For what it’s worth, I think it’s queerbaiting to assume that Velma has to be a lesbian just because of the way she looks and acts, even though she’s shown attraction to men in other productions, such as Zombie Island. Even if she is bisexual or pansexual, it shouldn’t matter. Just because she doesn’t fit some archiac embodiment of what a heterosexual woman should be doesn’t automatically make her a lesbian. I mean, you look around and all you see is women trying to make themselves look hotter with glasses on. Things change over time.
So, now, with the latest Trick or Treat Scooby-Doo, Velma (voiced by Kate Micucci) is having a mean crush on a female character, Coco Diablo (voiced by Myrna Velasco). As the movie opens, the Mystery, Incorporated gang has tracked down Coco, who has been making costume for all the previous bad guys they’ve dealt with over the years. Coco is arrested and put in a prison containing the villains from past shows.
With all the bad guys in prison and no one to supply them with the proper costume, they discover their mysteries are uneventful. Fred (voiced by Frank Welker) is growing tired and bored and decides to set up a booth at the Halloween carnival to drum up business. At the same time, Daphne (voiced by Grey Griffin) is dealing with the possibilities that she has nothing to do in the company and frustrated with that. And Shaggy (voiced by Matthew Lillard) and Scooby (voiced by Welker as well) just want to go trick-or-treating in their pumpkin costumes.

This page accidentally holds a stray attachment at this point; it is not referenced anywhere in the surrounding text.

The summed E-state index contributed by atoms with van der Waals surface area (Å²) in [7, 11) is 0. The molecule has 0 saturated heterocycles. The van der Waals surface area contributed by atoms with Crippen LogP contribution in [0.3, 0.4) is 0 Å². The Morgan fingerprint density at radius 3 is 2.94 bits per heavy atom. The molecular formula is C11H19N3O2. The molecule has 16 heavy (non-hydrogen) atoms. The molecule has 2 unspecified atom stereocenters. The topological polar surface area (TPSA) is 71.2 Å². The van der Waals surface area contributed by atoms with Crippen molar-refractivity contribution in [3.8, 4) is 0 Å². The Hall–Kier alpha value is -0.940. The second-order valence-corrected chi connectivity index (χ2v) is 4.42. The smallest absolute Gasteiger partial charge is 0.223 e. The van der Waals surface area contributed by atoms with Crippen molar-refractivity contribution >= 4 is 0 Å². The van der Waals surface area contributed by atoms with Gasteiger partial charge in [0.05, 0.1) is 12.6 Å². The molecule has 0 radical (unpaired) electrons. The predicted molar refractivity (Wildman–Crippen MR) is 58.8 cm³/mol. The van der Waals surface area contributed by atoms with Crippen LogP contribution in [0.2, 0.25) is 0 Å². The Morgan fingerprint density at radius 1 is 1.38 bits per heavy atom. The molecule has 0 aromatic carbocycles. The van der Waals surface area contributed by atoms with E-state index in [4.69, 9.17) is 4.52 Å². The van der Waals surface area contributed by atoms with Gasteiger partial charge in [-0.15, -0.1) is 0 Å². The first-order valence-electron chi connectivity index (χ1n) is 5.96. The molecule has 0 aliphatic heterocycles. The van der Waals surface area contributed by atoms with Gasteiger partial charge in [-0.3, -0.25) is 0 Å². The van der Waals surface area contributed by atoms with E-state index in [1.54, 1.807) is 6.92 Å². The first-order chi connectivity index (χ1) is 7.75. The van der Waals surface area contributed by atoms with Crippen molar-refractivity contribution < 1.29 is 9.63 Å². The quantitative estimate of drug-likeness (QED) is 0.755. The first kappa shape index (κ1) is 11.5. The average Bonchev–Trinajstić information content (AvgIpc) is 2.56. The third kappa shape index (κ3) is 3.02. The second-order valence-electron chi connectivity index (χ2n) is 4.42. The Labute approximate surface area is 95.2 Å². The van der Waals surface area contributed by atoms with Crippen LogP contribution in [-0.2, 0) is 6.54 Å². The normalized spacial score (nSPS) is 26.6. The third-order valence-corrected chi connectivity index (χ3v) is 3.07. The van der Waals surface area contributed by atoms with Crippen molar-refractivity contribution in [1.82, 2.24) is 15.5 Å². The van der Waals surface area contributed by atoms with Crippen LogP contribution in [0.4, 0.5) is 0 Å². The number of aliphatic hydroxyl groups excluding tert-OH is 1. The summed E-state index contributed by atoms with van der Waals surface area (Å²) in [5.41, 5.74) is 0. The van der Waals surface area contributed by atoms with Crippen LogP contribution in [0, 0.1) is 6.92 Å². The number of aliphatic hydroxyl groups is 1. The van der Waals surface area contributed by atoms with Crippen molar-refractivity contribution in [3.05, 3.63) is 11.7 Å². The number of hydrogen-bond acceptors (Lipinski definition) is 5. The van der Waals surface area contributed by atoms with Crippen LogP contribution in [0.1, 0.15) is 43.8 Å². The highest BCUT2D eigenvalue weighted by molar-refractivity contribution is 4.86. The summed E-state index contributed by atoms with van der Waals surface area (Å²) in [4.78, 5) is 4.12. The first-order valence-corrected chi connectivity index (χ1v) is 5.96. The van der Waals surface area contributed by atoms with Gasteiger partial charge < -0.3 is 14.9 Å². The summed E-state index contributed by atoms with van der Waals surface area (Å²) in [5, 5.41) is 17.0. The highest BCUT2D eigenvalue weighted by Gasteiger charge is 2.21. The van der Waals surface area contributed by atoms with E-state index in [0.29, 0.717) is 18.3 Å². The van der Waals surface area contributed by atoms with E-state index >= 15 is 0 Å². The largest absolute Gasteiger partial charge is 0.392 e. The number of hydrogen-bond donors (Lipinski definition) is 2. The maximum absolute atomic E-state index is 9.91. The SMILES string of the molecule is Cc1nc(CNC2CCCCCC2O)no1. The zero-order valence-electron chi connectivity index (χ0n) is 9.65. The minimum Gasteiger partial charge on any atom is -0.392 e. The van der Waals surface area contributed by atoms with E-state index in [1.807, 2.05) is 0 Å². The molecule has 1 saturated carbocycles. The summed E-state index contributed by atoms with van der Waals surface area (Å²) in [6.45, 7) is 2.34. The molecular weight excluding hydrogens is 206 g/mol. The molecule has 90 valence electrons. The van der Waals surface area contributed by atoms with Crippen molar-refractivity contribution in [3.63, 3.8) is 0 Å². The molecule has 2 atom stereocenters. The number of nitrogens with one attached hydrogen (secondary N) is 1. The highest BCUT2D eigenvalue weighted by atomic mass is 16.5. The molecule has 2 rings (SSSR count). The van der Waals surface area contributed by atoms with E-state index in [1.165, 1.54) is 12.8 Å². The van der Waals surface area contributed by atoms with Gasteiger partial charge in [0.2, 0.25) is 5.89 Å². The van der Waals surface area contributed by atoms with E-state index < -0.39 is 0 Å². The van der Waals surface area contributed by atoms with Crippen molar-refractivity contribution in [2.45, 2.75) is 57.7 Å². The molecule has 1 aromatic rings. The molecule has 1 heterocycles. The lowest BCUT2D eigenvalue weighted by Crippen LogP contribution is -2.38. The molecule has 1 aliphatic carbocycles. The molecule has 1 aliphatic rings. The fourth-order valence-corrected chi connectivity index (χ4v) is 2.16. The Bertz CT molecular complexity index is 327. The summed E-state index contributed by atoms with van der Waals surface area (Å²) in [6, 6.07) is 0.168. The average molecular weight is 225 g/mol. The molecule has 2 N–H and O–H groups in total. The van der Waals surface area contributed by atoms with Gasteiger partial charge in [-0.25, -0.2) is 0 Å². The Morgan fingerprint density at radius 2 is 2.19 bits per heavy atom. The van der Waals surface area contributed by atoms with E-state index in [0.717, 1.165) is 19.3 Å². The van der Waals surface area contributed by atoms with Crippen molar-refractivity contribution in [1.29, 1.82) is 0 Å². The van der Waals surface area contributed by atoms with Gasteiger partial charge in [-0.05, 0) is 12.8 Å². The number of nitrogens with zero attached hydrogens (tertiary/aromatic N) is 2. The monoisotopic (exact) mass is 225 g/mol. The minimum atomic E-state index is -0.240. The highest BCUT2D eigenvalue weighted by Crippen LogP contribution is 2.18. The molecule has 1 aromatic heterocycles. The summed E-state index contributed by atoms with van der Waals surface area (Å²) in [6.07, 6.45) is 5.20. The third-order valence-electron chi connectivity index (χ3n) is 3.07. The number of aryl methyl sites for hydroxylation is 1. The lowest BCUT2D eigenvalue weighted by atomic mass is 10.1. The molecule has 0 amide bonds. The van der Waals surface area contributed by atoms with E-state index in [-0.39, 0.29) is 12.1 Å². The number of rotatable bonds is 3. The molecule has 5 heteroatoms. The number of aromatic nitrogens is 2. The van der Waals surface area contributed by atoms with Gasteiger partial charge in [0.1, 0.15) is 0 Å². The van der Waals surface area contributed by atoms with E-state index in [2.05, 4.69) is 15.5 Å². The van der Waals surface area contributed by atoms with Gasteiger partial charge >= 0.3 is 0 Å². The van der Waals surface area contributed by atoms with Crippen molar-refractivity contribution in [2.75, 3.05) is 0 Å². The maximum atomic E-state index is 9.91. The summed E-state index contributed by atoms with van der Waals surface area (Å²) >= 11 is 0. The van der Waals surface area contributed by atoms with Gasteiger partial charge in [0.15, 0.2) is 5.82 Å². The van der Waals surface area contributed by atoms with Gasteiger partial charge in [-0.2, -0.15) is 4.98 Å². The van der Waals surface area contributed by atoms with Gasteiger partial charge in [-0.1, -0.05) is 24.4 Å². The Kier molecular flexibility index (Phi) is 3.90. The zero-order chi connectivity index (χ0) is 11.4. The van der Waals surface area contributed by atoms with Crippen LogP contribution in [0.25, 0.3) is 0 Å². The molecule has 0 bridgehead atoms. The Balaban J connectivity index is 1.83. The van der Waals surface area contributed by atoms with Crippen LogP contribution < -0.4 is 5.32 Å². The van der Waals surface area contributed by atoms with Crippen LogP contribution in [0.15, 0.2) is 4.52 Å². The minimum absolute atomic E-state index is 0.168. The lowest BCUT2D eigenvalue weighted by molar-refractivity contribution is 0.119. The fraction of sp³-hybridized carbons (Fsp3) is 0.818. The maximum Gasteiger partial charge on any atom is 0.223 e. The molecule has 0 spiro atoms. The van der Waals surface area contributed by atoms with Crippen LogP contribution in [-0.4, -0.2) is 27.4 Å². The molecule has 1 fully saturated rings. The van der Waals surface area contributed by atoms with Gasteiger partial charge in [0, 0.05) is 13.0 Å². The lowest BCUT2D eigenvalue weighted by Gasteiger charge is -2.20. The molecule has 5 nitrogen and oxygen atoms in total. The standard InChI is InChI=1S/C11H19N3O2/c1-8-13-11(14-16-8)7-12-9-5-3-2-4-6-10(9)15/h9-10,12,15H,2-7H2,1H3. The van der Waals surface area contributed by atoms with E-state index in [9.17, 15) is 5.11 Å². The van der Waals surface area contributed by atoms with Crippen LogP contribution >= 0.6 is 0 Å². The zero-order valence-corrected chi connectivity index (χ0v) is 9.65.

But strange things happen at the carnival fair that point back to the prison and the Mystery, Incorporated gang seek out the help of Coco to track down who’s behind it all. Of course, Velma is more than excited to spend time with Coco. But conservative parents can be rest assured, they keep it very family-friendly. Most of the scenes involve Velma letting her crush of Coco get in the way of more logical, rational detecting. This is nothing different if it had been a man she was crushing on.
At 77 minutes with credits, it seems a little long at times. I think this is another tired studio interference of making something longer than it should. They could’ve cut 10-15 minutes out and it would’ve felt better. But a video at just an hour or so might have seen like a cheat to those purchasing the DVD. But since it’s already streaming on Cartoon Network and HBO Max, it seems like it might be too long to keep some fans young and old interested. There’s even an 1980s goth rock style song “Change” played during a montage that is a nice surprise. It’s a far cry from the tunes sung by Austin Roberts using during chase sequence but it brought back some of the fun I had as a kid watching the shows when the obligatory chase sequence would come up.
There are some great jokes that I won’t ruin here. The notion that it kinda adds meta elements but not really to drive it home will put a smile on older fans’ faces. There’s also a little socioeconomic issue on the Coolsville Prison where all the bad guys reside that might make some people old enough to realize it’s a joke about private prisons. And anyone who is a fan of Scooby-Doo will probably know who’s behind all the bad things going on.
I don’t think people should let the subplot about Velma and Coco get in the way of watching this. There’s still a G rating. If anything else, this might open a discussion with your children and grandchildren about Velma.
What do you think? Please comment.